Edited on June 12

Green concludes that "sign and magnitude" (of $c^*$) "may have nothing to do with discrimination".

Given $\bar{y}=\bar{y}_f*P+\bar{y}_m*(1-P)$, it is: $\bar{y}-\bar{y}_f=\bar{y}_f*(P-1)+\bar{y}_m*(1-P)=(\bar{y}_m-\bar{y}_f)*(1-P)$. Thus, $k^*<0 \iff k> \frac{(\bar{y}-\bar{y}_f)*(1-R^2_{y,x,d})}{1-P}=\frac{(\bar{y}_m-\bar{y}_f)*(1-P)*(1-R^2_{y,x,d})}{1-P}=(\bar{y}_m-\bar{y}_f)*(1-R^2_{y,x,d})$.

I'd say that $k$ reflects wage discrimination (in case employees consider qualification to be fully expressed by $E$), $1-R^2_{y,x,d}$ the part of variance of the wage depending on the error term $\epsilon$ (thus, unexplained) and $\bar{y}_m-\bar{y}_f$ the difference in wage, due to both discrimination and higher average education of men. Thus, $\bar{y}_m-\bar{y}_f>k$, and whether it will remain above $k$ even after multiplication by $(1-R^2_{y,x,d})$ depends on:

1) The difference in qualification between men and women (leading to higher $\bar{y}_m-\bar{y}_f$ independently of discrimination).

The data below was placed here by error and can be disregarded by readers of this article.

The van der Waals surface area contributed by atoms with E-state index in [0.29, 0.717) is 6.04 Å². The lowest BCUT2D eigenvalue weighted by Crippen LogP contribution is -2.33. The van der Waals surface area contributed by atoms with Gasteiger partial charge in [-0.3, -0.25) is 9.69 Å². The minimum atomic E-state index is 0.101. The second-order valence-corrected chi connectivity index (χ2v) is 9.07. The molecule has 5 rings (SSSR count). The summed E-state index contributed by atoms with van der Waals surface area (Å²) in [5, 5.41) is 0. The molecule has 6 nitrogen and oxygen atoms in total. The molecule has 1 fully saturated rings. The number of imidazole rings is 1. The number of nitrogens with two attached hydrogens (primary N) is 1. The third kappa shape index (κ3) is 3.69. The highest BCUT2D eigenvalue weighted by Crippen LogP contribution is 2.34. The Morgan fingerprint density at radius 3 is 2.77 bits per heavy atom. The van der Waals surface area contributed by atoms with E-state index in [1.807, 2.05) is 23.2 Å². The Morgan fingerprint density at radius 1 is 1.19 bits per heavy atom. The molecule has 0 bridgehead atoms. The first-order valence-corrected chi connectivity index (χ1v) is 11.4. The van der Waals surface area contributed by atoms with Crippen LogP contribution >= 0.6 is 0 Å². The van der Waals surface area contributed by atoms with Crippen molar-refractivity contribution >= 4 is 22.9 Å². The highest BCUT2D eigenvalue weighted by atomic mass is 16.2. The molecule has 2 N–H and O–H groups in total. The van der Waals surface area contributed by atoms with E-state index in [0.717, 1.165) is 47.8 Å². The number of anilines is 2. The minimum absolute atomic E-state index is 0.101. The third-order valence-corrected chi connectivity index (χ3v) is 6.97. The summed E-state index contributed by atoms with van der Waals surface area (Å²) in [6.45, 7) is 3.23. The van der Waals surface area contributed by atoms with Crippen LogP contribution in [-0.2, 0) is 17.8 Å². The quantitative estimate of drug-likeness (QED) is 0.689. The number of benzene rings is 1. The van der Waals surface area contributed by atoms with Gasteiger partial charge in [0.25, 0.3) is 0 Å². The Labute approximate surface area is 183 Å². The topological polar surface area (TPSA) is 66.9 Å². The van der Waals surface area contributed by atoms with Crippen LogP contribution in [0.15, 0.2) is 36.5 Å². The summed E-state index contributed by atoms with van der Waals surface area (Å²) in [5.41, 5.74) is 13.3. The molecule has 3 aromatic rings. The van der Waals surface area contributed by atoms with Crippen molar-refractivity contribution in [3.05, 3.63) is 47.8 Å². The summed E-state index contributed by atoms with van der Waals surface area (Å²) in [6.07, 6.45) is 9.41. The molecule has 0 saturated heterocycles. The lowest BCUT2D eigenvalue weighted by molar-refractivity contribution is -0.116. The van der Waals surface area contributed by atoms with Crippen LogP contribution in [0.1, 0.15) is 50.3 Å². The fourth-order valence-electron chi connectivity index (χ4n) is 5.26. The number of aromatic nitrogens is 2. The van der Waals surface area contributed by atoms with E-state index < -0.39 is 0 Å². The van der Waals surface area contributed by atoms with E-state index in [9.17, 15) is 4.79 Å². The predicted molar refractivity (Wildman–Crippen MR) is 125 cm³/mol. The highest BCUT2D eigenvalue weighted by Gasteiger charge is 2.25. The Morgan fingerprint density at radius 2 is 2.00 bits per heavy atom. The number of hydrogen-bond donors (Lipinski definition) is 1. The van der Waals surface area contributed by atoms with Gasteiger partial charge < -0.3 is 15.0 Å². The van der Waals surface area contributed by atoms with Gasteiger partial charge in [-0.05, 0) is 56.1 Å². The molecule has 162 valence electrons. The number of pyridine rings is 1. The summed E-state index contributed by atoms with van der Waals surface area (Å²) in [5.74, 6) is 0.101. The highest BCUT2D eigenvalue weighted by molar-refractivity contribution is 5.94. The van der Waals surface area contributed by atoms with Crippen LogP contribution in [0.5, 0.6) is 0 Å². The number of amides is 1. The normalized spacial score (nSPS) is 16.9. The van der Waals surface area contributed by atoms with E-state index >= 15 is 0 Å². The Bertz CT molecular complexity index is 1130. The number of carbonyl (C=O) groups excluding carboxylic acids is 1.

2) The variance of the error term, leading, in case of men and women earning the same salary, to lower educational level for women vs men (average $\epsilon$ higher for women in the direct regression), given the former have a lower global expected value than the latter).

Then, Greene studies the case where no discrimination was found in the 1st regression, showing that, with women earning less than men, a reverse discrimination would be found: this is due to the fact that, with all wage difference due to different qualification between men and women, in case of people earning the same wage, women have again an average value of the error term in the 1st regression higher than men, thus, a lower average educational level. Compared to the case with discrimination, $k=0$ implies that this will not be "compensated" by wage discrimination in direct regression, so there are no doubts about the sign of $k$.